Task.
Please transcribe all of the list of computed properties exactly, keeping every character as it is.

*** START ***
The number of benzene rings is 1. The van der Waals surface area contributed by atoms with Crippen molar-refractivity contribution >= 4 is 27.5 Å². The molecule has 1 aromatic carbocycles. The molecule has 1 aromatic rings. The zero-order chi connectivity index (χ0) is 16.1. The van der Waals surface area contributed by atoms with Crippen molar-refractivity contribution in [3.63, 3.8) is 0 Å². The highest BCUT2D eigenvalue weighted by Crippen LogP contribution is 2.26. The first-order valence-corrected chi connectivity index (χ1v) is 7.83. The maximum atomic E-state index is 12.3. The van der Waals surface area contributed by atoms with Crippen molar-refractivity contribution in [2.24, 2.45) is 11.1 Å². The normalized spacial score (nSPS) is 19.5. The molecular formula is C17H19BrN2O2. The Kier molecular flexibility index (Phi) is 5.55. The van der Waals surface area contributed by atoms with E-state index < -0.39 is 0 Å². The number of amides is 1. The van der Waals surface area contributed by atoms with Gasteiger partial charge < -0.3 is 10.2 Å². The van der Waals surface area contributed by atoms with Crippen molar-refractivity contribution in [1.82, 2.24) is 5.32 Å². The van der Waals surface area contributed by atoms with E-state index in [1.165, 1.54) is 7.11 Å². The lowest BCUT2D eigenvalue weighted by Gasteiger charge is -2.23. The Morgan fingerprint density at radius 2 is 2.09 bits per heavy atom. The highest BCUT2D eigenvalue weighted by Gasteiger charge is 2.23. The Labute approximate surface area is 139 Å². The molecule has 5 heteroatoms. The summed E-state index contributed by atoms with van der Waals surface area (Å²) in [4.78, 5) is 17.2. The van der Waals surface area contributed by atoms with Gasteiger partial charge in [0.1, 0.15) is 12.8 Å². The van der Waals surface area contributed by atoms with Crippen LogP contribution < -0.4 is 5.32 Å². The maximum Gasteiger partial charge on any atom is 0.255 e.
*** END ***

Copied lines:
The number of benzene rings is 1. The van der Waals surface area contributed by atoms with Crippen molar-refractivity contribution >= 4 is 27.5 Å². The molecule has 1 aromatic carbocycles. The molecule has 1 aromatic rings. The zero-order chi connectivity index (χ0) is 16.1. The van der Waals surface area contributed by atoms with Crippen molar-refractivity contribution in [3.63, 3.8) is 0 Å². The highest BCUT2D eigenvalue weighted by Crippen LogP contribution is 2.26. The first-order valence-corrected chi connectivity index (χ1v) is 7.83. The maximum atomic E-state index is 12.3. The van der Waals surface area contributed by atoms with Crippen molar-refractivity contribution in [2.24, 2.45) is 11.1 Å². The normalized spacial score (nSPS) is 19.5. The molecular formula is C17H19BrN2O2. The Kier molecular flexibility index (Phi) is 5.55. The van der Waals surface area contributed by atoms with E-state index < -0.39 is 0 Å². The number of amides is 1. The van der Waals surface area contributed by atoms with Gasteiger partial charge < -0.3 is 10.2 Å². The van der Waals surface area contributed by atoms with Crippen molar-refractivity contribution in [1.82, 2.24) is 5.32 Å². The van der Waals surface area contributed by atoms with E-state index in [1.165, 1.54) is 7.11 Å². The lowest BCUT2D eigenvalue weighted by Gasteiger charge is -2.23. The Morgan fingerprint density at radius 2 is 2.09 bits per heavy atom. The highest BCUT2D eigenvalue weighted by Gasteiger charge is 2.23. The Labute approximate surface area is 139 Å². The molecule has 5 heteroatoms. The summed E-state index contributed by atoms with van der Waals surface area (Å²) in [4.78, 5) is 17.2. The van der Waals surface area contributed by atoms with Gasteiger partial charge in [0.1, 0.15) is 12.8 Å². The van der Waals surface area contributed by atoms with Crippen LogP contribution < -0.4 is 5.32 Å². The maximum Gasteiger partial charge on any atom is 0.255 e.